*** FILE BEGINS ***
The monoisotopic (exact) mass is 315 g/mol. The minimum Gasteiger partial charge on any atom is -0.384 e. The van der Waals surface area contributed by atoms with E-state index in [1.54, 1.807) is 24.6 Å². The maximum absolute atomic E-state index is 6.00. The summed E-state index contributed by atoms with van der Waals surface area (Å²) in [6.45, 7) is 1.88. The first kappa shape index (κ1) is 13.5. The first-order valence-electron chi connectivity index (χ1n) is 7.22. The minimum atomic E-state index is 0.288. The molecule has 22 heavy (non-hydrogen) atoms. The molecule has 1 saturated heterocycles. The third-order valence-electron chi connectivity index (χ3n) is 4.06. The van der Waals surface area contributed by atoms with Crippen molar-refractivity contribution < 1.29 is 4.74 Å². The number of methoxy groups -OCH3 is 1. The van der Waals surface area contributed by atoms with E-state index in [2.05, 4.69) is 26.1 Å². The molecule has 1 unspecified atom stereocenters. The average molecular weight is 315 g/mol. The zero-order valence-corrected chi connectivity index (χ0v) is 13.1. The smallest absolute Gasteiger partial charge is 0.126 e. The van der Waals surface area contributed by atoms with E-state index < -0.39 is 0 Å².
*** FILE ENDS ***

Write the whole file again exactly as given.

The monoisotopic (exact) mass is 315 g/mol. The minimum Gasteiger partial charge on any atom is -0.384 e. The van der Waals surface area contributed by atoms with E-state index in [1.54, 1.807) is 24.6 Å². The maximum absolute atomic E-state index is 6.00. The summed E-state index contributed by atoms with van der Waals surface area (Å²) in [6.45, 7) is 1.88. The first kappa shape index (κ1) is 13.5. The first-order valence-electron chi connectivity index (χ1n) is 7.22. The minimum atomic E-state index is 0.288. The molecule has 22 heavy (non-hydrogen) atoms. The molecule has 1 saturated heterocycles. The third-order valence-electron chi connectivity index (χ3n) is 4.06. The van der Waals surface area contributed by atoms with Crippen molar-refractivity contribution < 1.29 is 4.74 Å². The number of methoxy groups -OCH3 is 1. The van der Waals surface area contributed by atoms with E-state index in [2.05, 4.69) is 26.1 Å². The molecule has 1 unspecified atom stereocenters. The average molecular weight is 315 g/mol. The zero-order valence-corrected chi connectivity index (χ0v) is 13.1. The smallest absolute Gasteiger partial charge is 0.126 e. The van der Waals surface area contributed by atoms with E-state index < -0.39 is 0 Å².